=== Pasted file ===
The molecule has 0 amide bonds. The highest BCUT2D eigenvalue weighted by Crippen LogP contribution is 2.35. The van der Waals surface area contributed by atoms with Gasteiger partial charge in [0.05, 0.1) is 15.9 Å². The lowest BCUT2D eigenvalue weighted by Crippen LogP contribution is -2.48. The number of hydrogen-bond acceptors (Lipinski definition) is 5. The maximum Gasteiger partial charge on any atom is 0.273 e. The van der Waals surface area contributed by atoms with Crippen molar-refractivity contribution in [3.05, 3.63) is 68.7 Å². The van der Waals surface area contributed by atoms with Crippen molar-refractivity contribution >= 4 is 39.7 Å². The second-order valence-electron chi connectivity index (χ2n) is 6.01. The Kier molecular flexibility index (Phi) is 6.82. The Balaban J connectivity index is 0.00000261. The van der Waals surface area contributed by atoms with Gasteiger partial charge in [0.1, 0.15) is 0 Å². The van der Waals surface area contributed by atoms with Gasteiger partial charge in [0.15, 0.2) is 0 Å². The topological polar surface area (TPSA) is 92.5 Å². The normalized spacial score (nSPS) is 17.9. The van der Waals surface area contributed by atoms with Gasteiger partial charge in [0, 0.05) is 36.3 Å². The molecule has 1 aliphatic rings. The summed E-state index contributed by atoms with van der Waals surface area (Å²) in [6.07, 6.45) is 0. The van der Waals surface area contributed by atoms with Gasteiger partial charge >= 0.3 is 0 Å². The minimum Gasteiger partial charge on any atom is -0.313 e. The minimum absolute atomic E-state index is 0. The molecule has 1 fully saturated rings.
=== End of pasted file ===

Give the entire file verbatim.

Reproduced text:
The molecule has 0 amide bonds. The highest BCUT2D eigenvalue weighted by Crippen LogP contribution is 2.35. The van der Waals surface area contributed by atoms with Gasteiger partial charge in [0.05, 0.1) is 15.9 Å². The lowest BCUT2D eigenvalue weighted by Crippen LogP contribution is -2.48. The number of hydrogen-bond acceptors (Lipinski definition) is 5. The maximum Gasteiger partial charge on any atom is 0.273 e. The van der Waals surface area contributed by atoms with Crippen molar-refractivity contribution in [3.05, 3.63) is 68.7 Å². The van der Waals surface area contributed by atoms with Crippen molar-refractivity contribution >= 4 is 39.7 Å². The second-order valence-electron chi connectivity index (χ2n) is 6.01. The Kier molecular flexibility index (Phi) is 6.82. The Balaban J connectivity index is 0.00000261. The van der Waals surface area contributed by atoms with Gasteiger partial charge in [0.1, 0.15) is 0 Å². The van der Waals surface area contributed by atoms with Gasteiger partial charge in [0.15, 0.2) is 0 Å². The topological polar surface area (TPSA) is 92.5 Å². The normalized spacial score (nSPS) is 17.9. The van der Waals surface area contributed by atoms with Gasteiger partial charge in [0, 0.05) is 36.3 Å². The molecule has 1 aliphatic rings. The summed E-state index contributed by atoms with van der Waals surface area (Å²) in [6.07, 6.45) is 0. The van der Waals surface area contributed by atoms with Gasteiger partial charge >= 0.3 is 0 Å². The minimum Gasteiger partial charge on any atom is -0.313 e. The minimum absolute atomic E-state index is 0. The molecule has 1 fully saturated rings.